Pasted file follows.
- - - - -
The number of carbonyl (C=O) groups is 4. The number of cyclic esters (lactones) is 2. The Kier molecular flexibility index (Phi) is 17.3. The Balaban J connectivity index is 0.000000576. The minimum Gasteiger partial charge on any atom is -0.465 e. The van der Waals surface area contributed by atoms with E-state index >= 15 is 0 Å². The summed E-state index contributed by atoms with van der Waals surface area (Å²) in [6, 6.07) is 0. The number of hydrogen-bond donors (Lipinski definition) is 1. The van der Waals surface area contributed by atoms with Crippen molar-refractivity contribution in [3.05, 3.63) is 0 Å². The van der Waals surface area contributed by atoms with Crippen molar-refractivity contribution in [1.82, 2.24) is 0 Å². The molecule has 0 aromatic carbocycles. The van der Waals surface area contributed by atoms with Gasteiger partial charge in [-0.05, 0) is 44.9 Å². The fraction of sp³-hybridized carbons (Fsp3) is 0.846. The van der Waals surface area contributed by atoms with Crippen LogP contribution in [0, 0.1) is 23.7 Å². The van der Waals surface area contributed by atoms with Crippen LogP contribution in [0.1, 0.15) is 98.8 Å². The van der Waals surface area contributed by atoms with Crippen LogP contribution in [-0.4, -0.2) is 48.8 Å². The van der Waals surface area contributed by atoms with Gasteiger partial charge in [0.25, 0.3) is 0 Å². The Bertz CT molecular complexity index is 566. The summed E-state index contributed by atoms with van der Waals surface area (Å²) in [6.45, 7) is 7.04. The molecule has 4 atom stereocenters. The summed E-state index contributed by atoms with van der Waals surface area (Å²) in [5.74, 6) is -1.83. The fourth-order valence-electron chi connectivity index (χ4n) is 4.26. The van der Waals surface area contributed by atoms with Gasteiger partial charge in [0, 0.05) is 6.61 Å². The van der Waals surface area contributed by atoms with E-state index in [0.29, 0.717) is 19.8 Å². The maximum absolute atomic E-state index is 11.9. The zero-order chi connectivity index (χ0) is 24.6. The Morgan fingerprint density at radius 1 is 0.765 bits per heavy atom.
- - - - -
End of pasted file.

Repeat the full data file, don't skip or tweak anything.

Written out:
The number of carbonyl (C=O) groups is 4. The number of cyclic esters (lactones) is 2. The Kier molecular flexibility index (Phi) is 17.3. The Balaban J connectivity index is 0.000000576. The minimum Gasteiger partial charge on any atom is -0.465 e. The van der Waals surface area contributed by atoms with E-state index >= 15 is 0 Å². The summed E-state index contributed by atoms with van der Waals surface area (Å²) in [6, 6.07) is 0. The number of hydrogen-bond donors (Lipinski definition) is 1. The van der Waals surface area contributed by atoms with Crippen molar-refractivity contribution in [3.05, 3.63) is 0 Å². The van der Waals surface area contributed by atoms with Crippen molar-refractivity contribution in [1.82, 2.24) is 0 Å². The molecule has 0 aromatic carbocycles. The van der Waals surface area contributed by atoms with Gasteiger partial charge in [-0.05, 0) is 44.9 Å². The fraction of sp³-hybridized carbons (Fsp3) is 0.846. The van der Waals surface area contributed by atoms with Crippen LogP contribution in [0, 0.1) is 23.7 Å². The van der Waals surface area contributed by atoms with Crippen LogP contribution in [0.1, 0.15) is 98.8 Å². The van der Waals surface area contributed by atoms with Crippen LogP contribution in [-0.4, -0.2) is 48.8 Å². The van der Waals surface area contributed by atoms with Gasteiger partial charge in [0.25, 0.3) is 0 Å². The Bertz CT molecular complexity index is 566. The summed E-state index contributed by atoms with van der Waals surface area (Å²) in [6.45, 7) is 7.04. The molecule has 4 atom stereocenters. The summed E-state index contributed by atoms with van der Waals surface area (Å²) in [5.74, 6) is -1.83. The fourth-order valence-electron chi connectivity index (χ4n) is 4.26. The van der Waals surface area contributed by atoms with Gasteiger partial charge in [0, 0.05) is 6.61 Å². The van der Waals surface area contributed by atoms with E-state index in [0.29, 0.717) is 19.8 Å². The maximum absolute atomic E-state index is 11.9. The zero-order chi connectivity index (χ0) is 24.6. The Morgan fingerprint density at radius 1 is 0.765 bits per heavy atom.